However you do it, try to avoid getting anything but the petals, and leave the green flower bases behind.
If you’re harvesting the flowers by the handful, you’ll have to go back and clean them up a bit, removing any stray green flower bases. It’s not the end of the world if a few are in the jelly, but try to minimize it, as the bright floral flavor comes from the fragrant petals alone.
If you’re carefully harvesting them just a few at a time, you won’t have to do a second pass, so perhaps the careful method has its benefits.
You’ll need about 4 cups of lilac petals for a batch of lilac jelly. That may seem like a lot, but really it’s only 5 or 6 sprays of flowers, and takes no more than 5 minutes to separate (even working slowly and carefully).
We harvested a full basket of lilac flowers in about 2 minutes, and then plucked enough for jelly in just a few minutes more. I dramatically overestimated how many flowers we’d need. When working with dandelions, you need about a gallon of blossoms to make a quart of petals once they’re separated out, which just isn’t the case with lilacs.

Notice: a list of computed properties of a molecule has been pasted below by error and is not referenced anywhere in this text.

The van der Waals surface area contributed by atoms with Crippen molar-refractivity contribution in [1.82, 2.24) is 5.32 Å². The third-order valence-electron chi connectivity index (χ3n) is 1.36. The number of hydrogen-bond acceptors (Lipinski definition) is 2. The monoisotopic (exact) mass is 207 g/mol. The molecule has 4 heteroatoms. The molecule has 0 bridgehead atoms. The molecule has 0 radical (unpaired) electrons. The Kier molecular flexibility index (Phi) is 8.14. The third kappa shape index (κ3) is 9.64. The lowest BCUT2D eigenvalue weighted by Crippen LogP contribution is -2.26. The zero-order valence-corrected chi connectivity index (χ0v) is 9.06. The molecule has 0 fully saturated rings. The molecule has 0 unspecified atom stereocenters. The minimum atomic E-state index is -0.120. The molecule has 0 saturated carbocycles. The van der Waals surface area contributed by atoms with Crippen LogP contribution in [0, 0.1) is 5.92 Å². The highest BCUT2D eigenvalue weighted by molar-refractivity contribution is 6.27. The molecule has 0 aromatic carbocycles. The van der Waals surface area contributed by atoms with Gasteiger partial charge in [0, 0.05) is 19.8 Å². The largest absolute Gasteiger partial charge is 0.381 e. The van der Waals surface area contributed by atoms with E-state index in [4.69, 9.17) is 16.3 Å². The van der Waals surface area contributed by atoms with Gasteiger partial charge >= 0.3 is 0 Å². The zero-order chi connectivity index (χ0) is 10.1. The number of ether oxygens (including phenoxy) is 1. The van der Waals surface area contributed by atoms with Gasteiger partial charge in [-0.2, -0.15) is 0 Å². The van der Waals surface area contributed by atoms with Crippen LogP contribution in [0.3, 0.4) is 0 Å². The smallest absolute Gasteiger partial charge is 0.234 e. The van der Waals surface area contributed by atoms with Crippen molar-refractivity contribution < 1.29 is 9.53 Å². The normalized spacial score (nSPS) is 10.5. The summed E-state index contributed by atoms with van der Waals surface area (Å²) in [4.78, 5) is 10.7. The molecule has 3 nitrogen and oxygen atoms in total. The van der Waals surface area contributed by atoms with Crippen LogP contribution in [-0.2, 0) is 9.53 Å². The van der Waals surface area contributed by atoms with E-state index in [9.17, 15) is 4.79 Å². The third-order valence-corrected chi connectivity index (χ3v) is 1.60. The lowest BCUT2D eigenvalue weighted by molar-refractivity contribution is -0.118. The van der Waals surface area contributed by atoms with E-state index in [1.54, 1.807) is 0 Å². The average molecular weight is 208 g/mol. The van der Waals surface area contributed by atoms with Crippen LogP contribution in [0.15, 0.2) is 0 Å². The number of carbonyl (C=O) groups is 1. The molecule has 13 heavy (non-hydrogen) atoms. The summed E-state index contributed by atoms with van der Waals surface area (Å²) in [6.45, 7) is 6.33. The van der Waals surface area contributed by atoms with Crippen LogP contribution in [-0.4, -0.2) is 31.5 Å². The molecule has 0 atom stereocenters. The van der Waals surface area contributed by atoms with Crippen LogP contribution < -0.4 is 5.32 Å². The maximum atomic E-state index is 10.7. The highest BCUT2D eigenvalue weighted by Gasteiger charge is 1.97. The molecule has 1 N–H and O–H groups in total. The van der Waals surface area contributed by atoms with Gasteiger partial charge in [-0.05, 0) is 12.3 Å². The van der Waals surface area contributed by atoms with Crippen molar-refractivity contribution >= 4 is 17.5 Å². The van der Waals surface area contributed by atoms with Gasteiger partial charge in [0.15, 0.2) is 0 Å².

We still have 3/4 of a basket of flowers for other recipes (or simply to grace our table).
We just measure them right into a quart mason jar, which is convenient for the next step, since the jar is heatproof.
Once you’ve separated the petals, the next step is to make lilac tea. Here’s where the color magic happens!
When you pour boiling water over the lilac petals, the water may turn a turquoise green. That’s what you’re looking for since once lemon juice is added that’ll quickly turn bright pink.
(The pectin also contains citric acid, so you won’t have a choice, it will turn pink/purple even if you’d like to keep that neat green color.)
The same thing happens to violet jelly, and the color compounds in blueberries and blackberries have some of the same properties.
Some of our lilacs don’t give up their color, and white lilacs won’t contribute any color at all. If you still want that beautiful pink/purple color, add a few mashed blueberries or blackberries into the jar before you make the tea. They’ll contribute a deep color that will turn pink once lemon juice is added as well.
(Or don’t worry about the color, and just enjoy the flavor if you don’t mind a light brown/tan jelly that will come as a result of using white lilacs. We eat with our eyes as much as with our mouths, and I think the color really contributes to the experience, but to each his own.)